Today's Paper Digital FAQ Obits Newsletters NWA Vaccine Information Covid Classroom Coronavirus NWA Screening Sites Virus Interactive Map Coronavirus FAQ Coronavirus newsletter signup Crime Razorback Sports Today's Photos Puzzles
ADVERTISEMENT

County votes to raise fees cities pay to jail prisoners

by Dave Hughes | October 18, 2018 at 3:09 a.m.

VAN BUREN -- The Crawford County Quorum Court has voted to impose a higher fee on cities for housing their prisoners even though county officials admit that they can't justify the increase.

The Quorum Court voted 11-1 Monday, with one abstention, to replace a 20-year-old fee system that charged Crawford County municipalities $10 a meal for its prisoners in the county jail, essentially $30 a day, with a flat fee that will charge cities $40 a day per prisoner.

Going into Monday's meeting, the Quorum Court had proposed imposing a $50-a-day fee. Van Buren Mayor Bob Freeman told Quorum Court members that such an increase would have resulted in Van Buren's jail bill for August rising from $22,400 to $51,000. He said it was uncertain what fees would be like in the future.

"I don't know if that's going to stay the same, and I don't think you do," Freeman said.

Freeman, Sheriff Ron Brown and Quorum Court members agreed that the county cannot say whether the new fee fairly charges cities for the county's cost of housing their prisoners.

According to Quorum Court members, the idea was to institute the flat fee, see how much revenue it generated, how it affected the county's municipalities and then make adjustments until they hit upon a fee that charged the cities fairly.

Freeman suggested using a third party to sort out the variables that make up the jail's expenses and come up with a jail fee that is equitable for the county and for the cities that use the jail.

County officials agreed to let Freeman take the lead in finding an analyst. Freeman said in a letter to Quorum Court members that he would request that Van Buren pay for the analysis if the cost were reasonable.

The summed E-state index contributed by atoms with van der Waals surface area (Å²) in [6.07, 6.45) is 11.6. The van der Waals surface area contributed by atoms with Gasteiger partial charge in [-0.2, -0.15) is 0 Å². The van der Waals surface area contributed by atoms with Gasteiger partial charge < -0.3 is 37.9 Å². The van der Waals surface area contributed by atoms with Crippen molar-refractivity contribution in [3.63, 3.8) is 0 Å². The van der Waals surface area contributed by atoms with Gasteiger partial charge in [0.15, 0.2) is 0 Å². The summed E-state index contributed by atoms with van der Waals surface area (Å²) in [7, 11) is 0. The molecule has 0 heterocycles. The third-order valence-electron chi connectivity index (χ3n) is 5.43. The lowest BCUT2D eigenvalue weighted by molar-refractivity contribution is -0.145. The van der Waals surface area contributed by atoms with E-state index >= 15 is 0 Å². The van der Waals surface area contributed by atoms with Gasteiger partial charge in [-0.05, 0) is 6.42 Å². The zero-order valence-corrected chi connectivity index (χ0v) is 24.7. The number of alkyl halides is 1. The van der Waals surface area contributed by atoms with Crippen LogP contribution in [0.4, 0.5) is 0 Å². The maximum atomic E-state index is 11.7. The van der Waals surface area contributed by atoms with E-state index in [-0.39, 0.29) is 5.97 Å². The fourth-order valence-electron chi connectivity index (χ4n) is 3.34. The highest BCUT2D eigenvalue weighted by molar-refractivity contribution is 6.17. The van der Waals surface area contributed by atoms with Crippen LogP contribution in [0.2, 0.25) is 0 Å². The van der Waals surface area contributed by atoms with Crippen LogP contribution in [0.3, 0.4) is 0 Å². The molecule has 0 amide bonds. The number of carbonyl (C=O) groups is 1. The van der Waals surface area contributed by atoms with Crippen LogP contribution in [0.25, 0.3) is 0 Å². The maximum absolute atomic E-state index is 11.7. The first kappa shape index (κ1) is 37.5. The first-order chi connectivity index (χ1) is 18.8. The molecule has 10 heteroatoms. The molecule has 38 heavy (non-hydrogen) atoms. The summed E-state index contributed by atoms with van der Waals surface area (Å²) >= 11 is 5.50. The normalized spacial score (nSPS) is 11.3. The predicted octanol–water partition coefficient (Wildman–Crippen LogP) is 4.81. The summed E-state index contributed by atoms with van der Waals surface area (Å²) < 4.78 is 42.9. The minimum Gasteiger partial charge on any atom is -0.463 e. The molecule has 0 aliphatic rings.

Brown told Quorum Court members that a new system for charging jail fees is needed because calculating monthly bills for various cities in the county is so complicated that it absorbs much of a supervisor's time. A flat fee would make things more simple for the sheriff's office.

But Brown said there are many variables in determining what that fee should be. He called other counties that have been in Crawford County's position and asked what they did.

"You never redesign the wheel," he said. "You get someone else's wheel, and put your name on it."

One complication, Brown said, is that his office never kept statistics before moving into its current 307-bed jail in November 2016. The jail fees his office collects don't stay with the jail but go into the general fund.

It is uncertain what the fee would pay for, he said. He told Quorum Court members that the revenue could cover just jail expenses or include things such as depreciation on the building, the jail's fleet of eight cars and other expenses.

The number of prisoners also varies constantly. Brown said the jail could take in 25 prisoners one day and two the next, which would affect the flow of fees into the jail.

An Arkansas Supreme Court decision in February also put more of a financial burden on his office, he said.

In a 2014 lawsuit, Mississippi County v. cities of Blytheville, Dell, Manila and Leachville, the court ruled that cities with misdemeanor prisoners in the county jail must pay the expenses for those prisoners until they are sentenced, after which the county must take over paying their expenses. For felony prisoners, municipalities pay for their prisoners' expenses until they are formally charged.

Before that ruling, Brown said, cities were responsible for all of their misdemeanor prisoner expenses until the prisoners were released from jail. After the Supreme Court's ruling, he said, he went back and recalculated Van Buren's March $21,000 jail bill. It was reduced to $13,400, he said.

State Desk on 10/18/2018

Print Headline: County votes to raise fees cities pay to jail prisoners

ADVERTISEMENT

Sponsor Content